Estimates of bite force suggest that Paranthropus boisei and P. robustus fed on “low-energy food that had to be processed in great quantities”, “a hard object diet”, “food objects... hard and round in shape” (Demes & Creel, 1988). According to studies on molar enamel microwear of South African australopithecines, “Paranthropus ate substantially more hard food items than Australopithecus” (Grine & Kay, 1988). Studies on incisal microwear suggest that “P. robustus may have ingested foods that required less extensive incisal preparation than the foods consumed by A. africanus” (Ungar & Grine, 1991), but “incisors need not be employed in the manipulation of hard objects” (Ungar & Grine, 1989). However, the precise nature of the robust australopithecine diet is still unknown.
A solution may be found in the remarkable parallelism between the dentitions of robust australopithecines, especially P. boisei, and the giant panda, Ailuropoda melanoleuca. In comparison with respectively non-robust australopithecines and non-panda bears, both have less prognathic faces, relatively smaller incisors and canine teeth, broader and heavier cheek bones, broader molars and premolars and “molarized” premolars, and thicker molar and premolar enamel (Aiello & Dean, 1990; Du Brul, 1977; Grassé, 1955). The heavy grinding apparatus of P. boisei could have been an adaptation for processing, among other things, tough parts of bamboo plants, on which giant pandas almost exclusively feed. The stalks of bamboo and other Gramineae such as sugar cane fit the description of low-energy food as well as that of hard and round food objects.
P. boisei has been discovered in former lagoons (Carney et al., 1971) and montane forests (Bonnefille, 1976), and P. robustus, near streamside or marsh vegetations (Brain, 1981, p. 189). In such environments the bamboo or reed species on which some primates feed are abundant (e.g. MacKinnon, 1978; Glander et al., 1989).
This diet is not as unlikely for a hominid as it may seem. Humans eat grains of different Gramineae (rice, com, wheat), and our closest relatives are known to feed also on harder parts of Gramineae: common chimpanzees like to chew sugar cane stalks, and young mountain gorillas love the young shoots of bamboo while the adult males crack the stalks of bamboo (MacKinnon, 1978). Other primates that cat different parts of bamboo are Rhinopithecus roxellana, Cercopithecus mitus kanditi, Callicebus moloch and three Hapalemur species (Glander et al., 1989). An electron microscope study of the enamel surface of the teeth of Gigantopithecus blacki indicates that also this fossil ape, which developed thick enamel and strongly molarized premolars in parallel with the robust australopithecines, fed partly on Gramineae, possibly bamboo (Ciochon et al., 1990).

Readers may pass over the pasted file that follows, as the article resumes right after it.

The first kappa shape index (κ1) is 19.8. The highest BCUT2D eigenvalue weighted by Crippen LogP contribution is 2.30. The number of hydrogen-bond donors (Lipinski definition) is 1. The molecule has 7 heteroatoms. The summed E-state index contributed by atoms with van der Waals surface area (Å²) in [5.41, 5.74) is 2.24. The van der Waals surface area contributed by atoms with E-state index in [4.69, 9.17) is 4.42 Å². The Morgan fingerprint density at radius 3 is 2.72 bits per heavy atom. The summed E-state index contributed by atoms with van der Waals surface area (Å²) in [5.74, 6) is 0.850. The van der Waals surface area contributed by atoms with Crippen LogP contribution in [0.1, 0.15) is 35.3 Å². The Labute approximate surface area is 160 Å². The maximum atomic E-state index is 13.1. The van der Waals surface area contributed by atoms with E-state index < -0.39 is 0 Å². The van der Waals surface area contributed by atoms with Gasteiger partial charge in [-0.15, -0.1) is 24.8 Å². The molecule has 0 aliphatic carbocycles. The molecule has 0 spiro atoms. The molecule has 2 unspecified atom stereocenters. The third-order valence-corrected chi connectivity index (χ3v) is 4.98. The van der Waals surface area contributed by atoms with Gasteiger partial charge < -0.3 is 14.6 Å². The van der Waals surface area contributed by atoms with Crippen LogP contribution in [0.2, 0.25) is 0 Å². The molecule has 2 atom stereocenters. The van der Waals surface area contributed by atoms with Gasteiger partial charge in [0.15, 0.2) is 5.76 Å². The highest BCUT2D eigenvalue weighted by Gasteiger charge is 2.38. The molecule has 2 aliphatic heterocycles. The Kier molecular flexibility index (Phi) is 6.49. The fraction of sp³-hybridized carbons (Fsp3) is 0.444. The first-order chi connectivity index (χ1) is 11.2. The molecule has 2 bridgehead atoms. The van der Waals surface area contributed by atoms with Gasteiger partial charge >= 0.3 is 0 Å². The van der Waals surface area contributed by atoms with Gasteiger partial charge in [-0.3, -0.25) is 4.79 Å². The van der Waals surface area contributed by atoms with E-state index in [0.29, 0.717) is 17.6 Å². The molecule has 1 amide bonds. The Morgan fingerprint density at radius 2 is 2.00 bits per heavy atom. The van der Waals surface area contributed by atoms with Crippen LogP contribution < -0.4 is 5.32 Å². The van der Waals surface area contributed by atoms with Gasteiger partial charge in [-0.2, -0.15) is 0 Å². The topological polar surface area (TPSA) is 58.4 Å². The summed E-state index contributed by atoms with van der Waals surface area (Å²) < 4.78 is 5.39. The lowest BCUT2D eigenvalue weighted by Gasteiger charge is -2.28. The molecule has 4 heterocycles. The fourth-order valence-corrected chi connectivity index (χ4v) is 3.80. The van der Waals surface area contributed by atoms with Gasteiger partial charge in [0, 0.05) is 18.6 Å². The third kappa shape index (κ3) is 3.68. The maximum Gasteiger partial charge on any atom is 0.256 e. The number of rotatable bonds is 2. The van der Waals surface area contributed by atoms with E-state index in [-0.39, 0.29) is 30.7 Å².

It must be possible to test this hypothesis by comparing molar enamel microwear of Gigantopithecus, Paranthropus and Ailuropoda.


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African Ape Ancestry

Human Evolution 5: 295-297, 1990

It is commonly believed that the australopithecines are more closely related to humans than to African apes. This view is hardly compatible with the biomolecular data, which place the Homo/Pan split at the beginning of the australopithecine period. Nothing in the fossil hominid morphology precludes the possibility that some australopithecines were ancestral to gorillas or chimpanzees and others to humans.

Key words: Hominid evolution, gorilla, chimpanzee, Australopithecus, Lucy, Taung.

It is commonly thought that from a period covering at least the last four million years, no fossils of ancestors of the African apes have been found so far, although hundreds of hominid fossils have been discovered from that period. The usual explanation for this remarkable absence of fossil apes is low fossilisation probability in tropical forests (where the ancestral apes presumably lived).
A more likely solution is that not only man, but also the African apes have descended from the australopithecines (e.g., Gribbin & Cherfas, 1983; Hasegawa et al., 1985; Edelstein, 1987). The molecular clock leaves little doubt that the man/chimp split occurred between 6 and 4 Myr BP (Hasegawa et al., 1985), which is in the beginning of the australopith period from about 6 (Lukeino, Lothagam) until 1 Myr BP (Taung).
Australopithecines are generally believed to be closer to man than to apes because of their dental and locomotor features. Like man, they have much thicker molar enamel than apes, but enamel thickness has been secondarily reduced in the African apes (Martin, 1987). The robust forms show much smaller anterior teeth than the adult males of G. gorilla and P. troglodytes (differences with the females are less). But bonobos have rather small and only slightly dimorphic canine teeth (Zihlman et al., 1978). Since the prognathism of Negroes compared with other humans developed in about 200,000 years (Cann et al., 1987), the evolution of the (indeed much more pronounced) ape prognathism in 1 Myr cannot be considered impossible.
The humanlike orientations of afarensis, distal femoral and tibial articulations (Stern & Susman, 1983), the short iliac bones of Lucy and A. africanus (McHenry, 1982), and the more central foramen magnum in the robust australopiths and Taung are thought to be correlated with bipedality. However, Gribbin & Cherfas (1983), Hasegawa et al. (1985) and Edelstein (1987) have argued that the African apes’ ancestors were more bipedal. Also bonobos have a more central foramen (Kimbel et al., 1984) and frequently walk bipedally (Zihlman et al., 1978).
The mistake of many palaeoanthropologists - the anthropocentric fallacy using «primitive» for «gorilla-» or «chimp-like» - is described by Hasegawa et al. (1985): «It seems to have been widely assumed implicitly that the common ancestor (of man and chimp) was more like the chimpanzee».